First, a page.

River are second in Group D, level on six points with another Colombian club in Junior, who have played a game more. Santa Fe are bottom with two points from four games.

Argentina has the seventh most active cases of coronavirus in the world with over 307,000. Colombia is 19th with over 114,000 as the virus continues to ravage South America.

 

Breno Lopes scored a 99th-minute winner as Palmeiras clinched the Copa Libertadores final in dramatic finale with a 1-0 victory over Santos at the Maracana on Saturday.

After a touchline fracas that saw Santos boss Cuca sent off, Breno – who replaced Gabriel Menino in the 85th minute – rose highest at the back post to nod a sensational right-wing delivery from Rony back across goal and into the far corner.

It was Rony's 13th goal involvement (five scored, eight assisted) in this season's Libertadores and it settled what had been a drab game of few chances in front of a small crowd.

Palmeiras were consequently crowned Libertadores champions for the second time in their history, with Abel Ferreira becoming just the third European coach to lead a team to glory in the competition.

Despite a fiery start there was minimal tempo in the play of both sides, with the temperature in Rio de Janeiro over 30 degrees Celsius at kick-off.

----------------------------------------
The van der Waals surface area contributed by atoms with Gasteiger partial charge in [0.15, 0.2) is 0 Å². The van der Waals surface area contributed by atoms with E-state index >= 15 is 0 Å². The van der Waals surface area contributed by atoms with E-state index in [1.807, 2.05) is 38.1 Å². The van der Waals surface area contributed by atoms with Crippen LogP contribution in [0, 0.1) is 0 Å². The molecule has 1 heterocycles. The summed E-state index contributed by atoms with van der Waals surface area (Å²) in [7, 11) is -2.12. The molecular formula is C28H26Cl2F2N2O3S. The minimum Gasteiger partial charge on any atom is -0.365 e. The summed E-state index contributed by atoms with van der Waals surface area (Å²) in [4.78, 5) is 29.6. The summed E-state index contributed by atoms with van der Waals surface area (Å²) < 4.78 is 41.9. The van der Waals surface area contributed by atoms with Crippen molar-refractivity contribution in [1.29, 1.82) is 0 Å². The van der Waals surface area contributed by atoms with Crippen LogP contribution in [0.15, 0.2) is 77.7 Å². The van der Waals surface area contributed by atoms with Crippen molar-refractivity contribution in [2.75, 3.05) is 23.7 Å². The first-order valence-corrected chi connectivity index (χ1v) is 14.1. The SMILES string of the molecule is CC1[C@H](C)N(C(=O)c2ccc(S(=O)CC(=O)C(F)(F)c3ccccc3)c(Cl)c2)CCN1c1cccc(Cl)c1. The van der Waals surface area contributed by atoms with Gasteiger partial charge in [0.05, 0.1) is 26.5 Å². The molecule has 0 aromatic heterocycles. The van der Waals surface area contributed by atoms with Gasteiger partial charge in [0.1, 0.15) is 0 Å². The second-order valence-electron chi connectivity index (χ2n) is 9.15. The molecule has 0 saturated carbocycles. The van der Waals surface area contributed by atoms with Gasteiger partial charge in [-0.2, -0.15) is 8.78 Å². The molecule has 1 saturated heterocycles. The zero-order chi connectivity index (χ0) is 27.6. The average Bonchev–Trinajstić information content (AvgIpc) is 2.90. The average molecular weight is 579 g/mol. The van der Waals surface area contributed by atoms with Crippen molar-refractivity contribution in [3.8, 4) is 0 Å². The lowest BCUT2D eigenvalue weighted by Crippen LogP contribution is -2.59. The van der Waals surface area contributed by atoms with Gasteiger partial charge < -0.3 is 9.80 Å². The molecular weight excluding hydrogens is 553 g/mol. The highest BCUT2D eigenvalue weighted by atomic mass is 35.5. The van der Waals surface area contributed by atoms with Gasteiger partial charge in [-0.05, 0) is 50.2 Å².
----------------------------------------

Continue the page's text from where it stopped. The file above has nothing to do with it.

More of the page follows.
Raphael Veiga dragged the best opening wide before half-time and 14 minutes after the restart Lucas Verissimo nodded a free-kick from Marinho narrowly off target.

Veiga thundered a free-kick just over after the hour mark and Felipe Jonatan flashed a half-volley wide before Cuca was shown a red card in stoppage time for trying to stop Marcos Rocha taking a quick throw-in.

Santos were seemingly distracted by the incident and Palmeiras punished them, with Breno getting above Para – a champion with Santos in 2011 – to head home the decisive goal without the need for extra time.

There was huge adversity in the early stages of Yeferson Soteldo's career.

He grew up in the underprivileged neighbourhood of El Muertico in the city of Acarigua, where he claims an early grave was the likely alternative to a career in professional football, and although he gained a spot in the academy of Caracas – Venezuela's most successful club – he was thrown out aged 14 for "indiscipline".

Furthermore, there were huge question marks over his physical capability to make it as a pro – now 23, he only stands at five feet and two inches tall.